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Myocardial Systolic Activation Delay in Patients with Left Bundle Branch Block and Either Normal or Impaired Left Ventricular Function


Address for correspondence and reprint requests: Antonello D'Andrea, M.D., Second University of Naples, Via G. Martucci 35, 80121 Naples, Italy. Fax: ++390817145205; E-mail:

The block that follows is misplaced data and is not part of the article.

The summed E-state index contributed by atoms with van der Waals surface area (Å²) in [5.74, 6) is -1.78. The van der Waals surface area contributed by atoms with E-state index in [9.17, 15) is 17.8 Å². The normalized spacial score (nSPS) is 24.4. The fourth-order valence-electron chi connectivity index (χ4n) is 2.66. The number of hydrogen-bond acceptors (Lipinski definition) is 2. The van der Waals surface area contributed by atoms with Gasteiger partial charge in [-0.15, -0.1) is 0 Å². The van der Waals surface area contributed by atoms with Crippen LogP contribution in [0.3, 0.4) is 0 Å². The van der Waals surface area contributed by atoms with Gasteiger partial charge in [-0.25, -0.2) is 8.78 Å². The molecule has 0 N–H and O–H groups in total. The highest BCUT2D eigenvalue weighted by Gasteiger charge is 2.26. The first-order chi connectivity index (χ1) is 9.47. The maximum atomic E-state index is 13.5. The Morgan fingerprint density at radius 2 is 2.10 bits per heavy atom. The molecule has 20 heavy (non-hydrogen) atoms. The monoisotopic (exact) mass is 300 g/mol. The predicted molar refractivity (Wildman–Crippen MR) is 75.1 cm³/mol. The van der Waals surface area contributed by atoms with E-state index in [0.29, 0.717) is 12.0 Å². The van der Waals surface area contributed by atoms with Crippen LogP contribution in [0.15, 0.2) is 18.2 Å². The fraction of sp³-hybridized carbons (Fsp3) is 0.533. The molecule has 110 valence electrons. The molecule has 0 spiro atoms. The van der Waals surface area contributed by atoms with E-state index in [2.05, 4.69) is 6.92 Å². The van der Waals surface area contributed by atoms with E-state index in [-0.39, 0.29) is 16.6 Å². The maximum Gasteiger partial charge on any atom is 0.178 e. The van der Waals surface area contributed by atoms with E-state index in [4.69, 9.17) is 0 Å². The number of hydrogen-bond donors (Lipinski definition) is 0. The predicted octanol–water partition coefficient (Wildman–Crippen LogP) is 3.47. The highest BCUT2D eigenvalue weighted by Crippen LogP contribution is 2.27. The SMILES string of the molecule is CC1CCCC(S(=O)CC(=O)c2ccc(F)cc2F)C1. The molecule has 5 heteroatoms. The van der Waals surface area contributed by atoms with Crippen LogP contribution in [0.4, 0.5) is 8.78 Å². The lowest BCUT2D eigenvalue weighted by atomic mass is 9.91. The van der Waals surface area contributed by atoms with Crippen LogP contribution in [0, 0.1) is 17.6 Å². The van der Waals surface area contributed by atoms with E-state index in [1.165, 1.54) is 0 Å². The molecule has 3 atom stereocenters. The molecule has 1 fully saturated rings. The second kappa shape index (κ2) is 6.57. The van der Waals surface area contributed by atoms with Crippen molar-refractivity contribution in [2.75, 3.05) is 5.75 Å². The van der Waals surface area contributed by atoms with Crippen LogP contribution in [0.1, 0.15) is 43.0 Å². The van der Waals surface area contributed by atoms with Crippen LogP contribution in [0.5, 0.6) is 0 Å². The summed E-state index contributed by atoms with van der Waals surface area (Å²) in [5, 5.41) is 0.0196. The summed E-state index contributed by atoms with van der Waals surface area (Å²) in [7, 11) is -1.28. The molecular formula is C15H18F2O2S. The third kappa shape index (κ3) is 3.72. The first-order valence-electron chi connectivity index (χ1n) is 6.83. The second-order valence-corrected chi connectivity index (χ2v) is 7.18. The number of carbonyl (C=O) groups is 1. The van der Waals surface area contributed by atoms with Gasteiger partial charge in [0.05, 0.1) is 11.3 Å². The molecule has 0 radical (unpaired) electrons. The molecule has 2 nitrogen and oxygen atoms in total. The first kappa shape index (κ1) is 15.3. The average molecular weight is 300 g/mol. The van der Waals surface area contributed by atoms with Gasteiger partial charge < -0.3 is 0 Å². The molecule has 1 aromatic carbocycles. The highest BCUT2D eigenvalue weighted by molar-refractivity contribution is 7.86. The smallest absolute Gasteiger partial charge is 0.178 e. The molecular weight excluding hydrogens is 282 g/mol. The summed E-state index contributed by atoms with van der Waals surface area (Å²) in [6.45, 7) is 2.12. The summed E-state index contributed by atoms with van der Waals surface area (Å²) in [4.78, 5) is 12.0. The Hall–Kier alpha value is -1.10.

Aim of the study: to evaluate determinants of myocardial activation delay of both left (LV) and right (RV) ventricle in patients with left bundle branch block (LBBB) and either normal or impaired LV ejection fraction (EF). Methods: From an initial cohort of patients with LBBB, 42 patients with dilated cardiomyopathy (group A) and 33 with normal global LV systolic function (group B), all comparable in age and sex, underwent standard Doppler echo, pulsed Doppler myocardial imaging (DMI), and coronary angiography. Using DMI, the following regional parameters were evaluated in five different basal myocardial segments (LV anterior, inferior, septal, lateral walls–RV lateral wall): systolic (Sm), early- and late-diastolic (Em and Am) peak velocities. As index of myocardial systolic activation was calculated: precontraction time (PCTm) (from the beginning of Q-wave of ECG to the onset of Sm). Intraventricular systolic dyssynchrony was analyzed by difference of PCTm in different LV myocardial segments. Interventricular activation delay was calculated by the difference of PCTm between the most delayed LV segment and RV lateral wall. Results: Patients of group A showed increased heart rate (HR), QRS duration and LV end-diastolic diameter, and reduced LV EF. By DMI, patients of group A showed reduced myocardial peak velocities and a significant intraventricular delay in activation of LV lateral wall, with increased regional PCTm (P < 0.001). In addition, patients with dilated cardiomyopathy showed a more pronounced interventricular dyssynchrony, even after adjustment for HR and QRS duration. By receiver operating characteristic (ROC) curve analysis, a cut-off value of 55 msec of interventricular delay showed 86% sensitivity and 92% specificity in identifying patients with impaired EF. In the overall population, by use of stepwise forward multivariate linear regression analyses, LV end-diastolic diameter (β cofficient = 0.52; P < 0.001) and LV EF (β cofficient =−0.58; P < 0.0001) were the only independent determinants of interventricular activation delay. Conclusions: Pulsed DMI is an effective noninvasive technique for assessing the severity of regional delay in activation of LV walls in patients with LBBB. The impairment of interventricular systolic sychronicity is strongly related to LV dilatation and to the degree of global systolic dysfunction. Therefore, patients with dilated cardiomyopathy suitable for cardiac resynchronization therapy may be better selected.